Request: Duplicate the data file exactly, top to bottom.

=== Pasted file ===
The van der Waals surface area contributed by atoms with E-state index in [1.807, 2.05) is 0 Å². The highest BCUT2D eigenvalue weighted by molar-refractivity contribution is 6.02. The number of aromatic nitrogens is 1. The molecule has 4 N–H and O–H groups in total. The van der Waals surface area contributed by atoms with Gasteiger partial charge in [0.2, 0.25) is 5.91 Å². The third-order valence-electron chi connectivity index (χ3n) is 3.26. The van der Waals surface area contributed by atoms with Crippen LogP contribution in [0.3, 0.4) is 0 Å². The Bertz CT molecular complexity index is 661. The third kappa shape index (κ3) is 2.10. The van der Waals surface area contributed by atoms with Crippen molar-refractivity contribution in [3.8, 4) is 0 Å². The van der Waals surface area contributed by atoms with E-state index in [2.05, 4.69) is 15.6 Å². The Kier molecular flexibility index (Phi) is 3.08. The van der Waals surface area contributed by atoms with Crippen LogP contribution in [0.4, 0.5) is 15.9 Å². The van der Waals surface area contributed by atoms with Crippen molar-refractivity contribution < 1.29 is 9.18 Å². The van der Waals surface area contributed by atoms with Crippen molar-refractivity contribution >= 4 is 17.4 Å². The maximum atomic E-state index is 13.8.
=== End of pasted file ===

The van der Waals surface area contributed by atoms with E-state index in [1.807, 2.05) is 0 Å². The highest BCUT2D eigenvalue weighted by molar-refractivity contribution is 6.02. The number of aromatic nitrogens is 1. The molecule has 4 N–H and O–H groups in total. The van der Waals surface area contributed by atoms with Gasteiger partial charge in [0.2, 0.25) is 5.91 Å². The third-order valence-electron chi connectivity index (χ3n) is 3.26. The van der Waals surface area contributed by atoms with Crippen LogP contribution in [0.3, 0.4) is 0 Å². The Bertz CT molecular complexity index is 661. The third kappa shape index (κ3) is 2.10. The van der Waals surface area contributed by atoms with Crippen molar-refractivity contribution in [3.8, 4) is 0 Å². The van der Waals surface area contributed by atoms with E-state index in [2.05, 4.69) is 15.6 Å². The Kier molecular flexibility index (Phi) is 3.08. The van der Waals surface area contributed by atoms with Crippen LogP contribution in [0.4, 0.5) is 15.9 Å². The van der Waals surface area contributed by atoms with Crippen molar-refractivity contribution < 1.29 is 9.18 Å². The van der Waals surface area contributed by atoms with Crippen molar-refractivity contribution >= 4 is 17.4 Å². The maximum atomic E-state index is 13.8.